The opinion of the court was delivered by: Oliver W. Wanger United States District Judge
ORDER ADOPTING FINDINGS AND RECOMMENDATION, DISMISSING PETITION FOR WRIT OF HABEAS CORPUS, DIRECTING CLERK OF COURT TO ENTER JUDGMENT, AND DECLINING TO ISSUE CERTIFICATE OF APPEALABILITY [Doc. 31]
Petitioner is a state prisoner proceeding pro se with a petition for writ of habeas corpus pursuant to 28 U.S.C. § 2254.
On October 7, 2008, the Magistrate Judge issued Findings and Recommendation that the Petition for Writ of Habeas Corpus be DENIED. This Findings and Recommendation was served on all parties and contained notice that any objections were to be filed within thirty (30) days of the date of service of the order.
On December 3, 2008, Petitioner filed timely objections to the Findings and Recommendation.
In accordance with the provisions of 28 U.S.C. § 636 (b)(1)(C), this Court has conducted a de novo review of the case. Having carefully reviewed the entire file, including Petitioner's objections, the Court concludes that the Magistrate Judge's Findings and Recommendation is supported by the record and proper analysis. Petitioner's objections present no grounds for questioning the Magistrate Judge's analysis.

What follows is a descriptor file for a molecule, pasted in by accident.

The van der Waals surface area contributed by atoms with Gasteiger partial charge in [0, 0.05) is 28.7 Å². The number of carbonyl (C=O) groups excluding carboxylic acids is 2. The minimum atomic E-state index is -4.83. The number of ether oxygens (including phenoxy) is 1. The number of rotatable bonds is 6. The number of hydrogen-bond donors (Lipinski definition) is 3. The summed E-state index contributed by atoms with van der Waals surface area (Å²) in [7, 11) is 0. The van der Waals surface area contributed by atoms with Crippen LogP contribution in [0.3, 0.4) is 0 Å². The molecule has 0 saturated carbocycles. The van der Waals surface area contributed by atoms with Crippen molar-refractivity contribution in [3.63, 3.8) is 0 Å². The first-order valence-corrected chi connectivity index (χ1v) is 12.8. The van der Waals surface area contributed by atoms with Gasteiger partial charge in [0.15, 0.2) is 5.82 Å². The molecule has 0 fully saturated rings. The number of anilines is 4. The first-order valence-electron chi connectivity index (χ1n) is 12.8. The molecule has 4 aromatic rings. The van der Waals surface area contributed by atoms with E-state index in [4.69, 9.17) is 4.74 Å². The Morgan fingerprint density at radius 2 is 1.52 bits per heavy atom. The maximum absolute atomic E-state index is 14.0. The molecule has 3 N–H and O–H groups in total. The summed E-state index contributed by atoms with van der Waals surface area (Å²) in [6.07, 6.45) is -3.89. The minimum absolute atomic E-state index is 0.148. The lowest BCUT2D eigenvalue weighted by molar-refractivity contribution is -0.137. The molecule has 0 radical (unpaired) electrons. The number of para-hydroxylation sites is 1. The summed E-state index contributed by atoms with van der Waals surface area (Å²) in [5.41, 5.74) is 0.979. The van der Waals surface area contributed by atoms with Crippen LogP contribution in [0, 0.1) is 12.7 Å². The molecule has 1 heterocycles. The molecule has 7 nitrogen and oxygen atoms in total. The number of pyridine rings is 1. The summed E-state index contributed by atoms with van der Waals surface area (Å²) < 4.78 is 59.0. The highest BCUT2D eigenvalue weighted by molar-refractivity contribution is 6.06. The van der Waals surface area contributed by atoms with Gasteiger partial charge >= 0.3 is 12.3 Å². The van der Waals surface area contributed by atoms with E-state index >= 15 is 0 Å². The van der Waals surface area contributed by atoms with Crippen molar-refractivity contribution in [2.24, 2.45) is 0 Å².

Accordingly, IT IS HEREBY ORDERED that:
1. The Findings and Recommendation issued October 7, 2008, is ADOPTED IN FULL;
2. The Petition for Writ of Habeas Corpus is DISMISSED, with prejudice;
3. The Clerk of the Court is DIRECTED to enter judgment in favor of Respondent; and
4. The court declines to issue a Certificate of Appealability. 28 U.S.C. § 2253(c); Slack v. McDaniel, 529 U.S. 473, 484 (2000) (in order to obtain a COA, petitioner must show: (1) that jurists of reason would find it debatable whether the petition stated a valid claim of a denial of a constitutional right; and (2) that jurists of reason would find it debatable whether the district court was correct in its procedural ruling. Slack v. McDaniel, 529 U.S. 473, 484 (2000). In the present case, the Court does not find that jurists of reason would not find it debatable whether the petition was properly dismissed, with prejudice, as time-barred under 28 U.S.C. § 2244(d)(1). Petitioner has not made the required substantial showing of the denial of a constitutional right.
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